JEFFERSON BACK IN BOSTON
An old friend is back in Boston for tonight's Celtics-Jazz game.
Make sure if you see him you say thanks for Kevin Garnett.
Kidding, but it's true.
Jefferson was the main part of the trade that brought Kevin Garnett to Boston — and the rest is just history.
Now in his 9th season in the NBA, it's probably safe to say that Jefferson didn't develop into the megastar NBA player that some thought he could, but nonetheless has still put together a great career.
"He just keeps getting better and better," Doc Rivers said, who also admitted he hadn't gotten a chance to catch up with Jefferson over dinner this time around. "The thing I thought I'd never say about Al is he's becoming a better passer and I'm very happy about that for him. You know, he just keeps working on his game. I think he hit that one little stretch when he lost a lot, and you can see he's fought through that now. I think making that playoff run — he was a big part of it last year — has kind of restoked him."
The Jazz run ultimately fell short when they were overpowered by the San Antonio Spurs in four games, but it was Jefferson's first appearance since the 2004-05 season with the C's. He averaged 18.3 points and 8.6 rebounds in that postseason, but the experience was worth more.
Now, younger players on Utah are looking up to him for advice on and off the court. You could even say he's helping out guys that may take his job (he's a free agent after this season). Rivers isn't surprised to see Jefferson stepping into that role.
"No, I just think what probably surprises Al is how quickly you become a veteran and now you have to give direction," Rivers said. "It just happens quick. The league is quick, it moves quick, and it's just really interesting. Him and Favors are working together a lot and you can see him giving Favors probably the same instructions that veterans were trying to give him. Just the way the league [is], it's just a circle."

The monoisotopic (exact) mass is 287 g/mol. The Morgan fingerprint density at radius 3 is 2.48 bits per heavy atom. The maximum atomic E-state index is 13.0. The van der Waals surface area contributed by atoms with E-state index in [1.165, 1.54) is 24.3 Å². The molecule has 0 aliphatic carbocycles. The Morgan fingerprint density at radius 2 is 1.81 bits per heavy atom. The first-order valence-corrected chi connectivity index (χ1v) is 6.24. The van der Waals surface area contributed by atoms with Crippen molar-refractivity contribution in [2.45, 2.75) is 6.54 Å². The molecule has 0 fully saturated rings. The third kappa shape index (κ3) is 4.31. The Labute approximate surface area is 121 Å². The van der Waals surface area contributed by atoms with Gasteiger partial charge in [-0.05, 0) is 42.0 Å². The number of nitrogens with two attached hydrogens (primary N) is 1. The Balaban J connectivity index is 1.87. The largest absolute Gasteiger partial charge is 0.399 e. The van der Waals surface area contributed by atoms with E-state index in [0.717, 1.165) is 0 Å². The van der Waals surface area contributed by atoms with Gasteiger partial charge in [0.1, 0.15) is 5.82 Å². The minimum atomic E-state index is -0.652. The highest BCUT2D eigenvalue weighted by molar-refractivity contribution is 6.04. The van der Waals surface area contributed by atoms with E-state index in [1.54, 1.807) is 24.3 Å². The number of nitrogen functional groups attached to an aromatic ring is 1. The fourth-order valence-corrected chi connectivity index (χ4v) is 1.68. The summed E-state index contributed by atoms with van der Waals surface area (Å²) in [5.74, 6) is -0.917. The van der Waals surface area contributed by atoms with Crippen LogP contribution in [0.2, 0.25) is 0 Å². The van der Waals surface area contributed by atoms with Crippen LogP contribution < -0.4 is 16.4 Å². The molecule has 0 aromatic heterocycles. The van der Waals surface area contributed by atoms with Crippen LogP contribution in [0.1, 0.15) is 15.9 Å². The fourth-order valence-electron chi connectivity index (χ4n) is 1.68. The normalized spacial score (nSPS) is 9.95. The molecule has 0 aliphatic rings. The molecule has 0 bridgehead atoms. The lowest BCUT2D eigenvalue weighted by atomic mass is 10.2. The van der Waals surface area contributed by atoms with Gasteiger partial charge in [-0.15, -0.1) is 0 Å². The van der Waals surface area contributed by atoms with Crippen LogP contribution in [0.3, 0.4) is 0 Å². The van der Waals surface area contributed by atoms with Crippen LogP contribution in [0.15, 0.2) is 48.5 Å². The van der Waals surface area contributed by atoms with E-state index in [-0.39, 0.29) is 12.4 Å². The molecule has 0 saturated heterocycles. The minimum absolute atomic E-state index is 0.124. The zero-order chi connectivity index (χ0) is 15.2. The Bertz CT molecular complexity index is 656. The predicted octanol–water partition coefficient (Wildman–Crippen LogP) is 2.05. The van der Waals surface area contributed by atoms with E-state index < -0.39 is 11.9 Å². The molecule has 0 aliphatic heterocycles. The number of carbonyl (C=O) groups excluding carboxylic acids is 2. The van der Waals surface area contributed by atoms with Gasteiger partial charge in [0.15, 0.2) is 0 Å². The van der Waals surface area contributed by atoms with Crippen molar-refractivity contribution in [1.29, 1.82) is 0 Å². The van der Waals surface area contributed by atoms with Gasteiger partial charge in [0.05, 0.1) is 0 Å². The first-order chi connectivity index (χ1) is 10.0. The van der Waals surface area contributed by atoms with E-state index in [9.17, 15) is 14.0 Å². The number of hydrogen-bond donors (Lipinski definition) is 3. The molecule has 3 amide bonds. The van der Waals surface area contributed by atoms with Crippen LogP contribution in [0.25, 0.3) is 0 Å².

The Celtics are one of the teams in the NBA embracing the "small ball" — so we thought.
Doc Rivers was asked about putting a more conventional lineup out there tonight to play against the big guys the Jazz throw out (four starters on Utah are 6-foot-8 or taller — and that doesn't include 6-foot-11 Enes Kanter and 6-foot-10 Derrick Favors), in which he responded by saying they already do that.
"We really have all year, when you think about it. We've gone small for short times but Kevin [Garnett] is a five to us. To me, he's a five and Chris Wilcox is a five. So to me we are conventional."
But Rivers warned that just because Jazz go big doesn't mean they go slow.
"They go big at the three (shooting guard) at times," he said. They haven't done it much, but they will do it when they put Millsap at the three. So they're a big team. You can't get lost in their size. They're sixth in the league in fast break points, so they're a sneaky run team. You start looking at their bigs and the next thing you know they're down the floor scoring."
Sorry Jason Collins.
THE ALLEY-OOP IS BACK
We've seen it over the past few games: Rondo to KG for the alley-oop.
It's alive! After a brief hiatus, the Rondo-KG alley-oop appears to be back in the C's game plan, and it looks to be effective now too — thanks to a certain point guard's improved shot.
"The biggest part of it to me is that Rondo, guards are starting to go over [to cover him] now because he can shoot the ball, Rivers said. "And now that that's happening, that big has to show. The big's going to show on Rondo we're getting something for Kevin. We're rolling Kevin now more than popping him. And that's the same reason because Rondo keeps making that shot. And the more he makes the shot the more things we can run."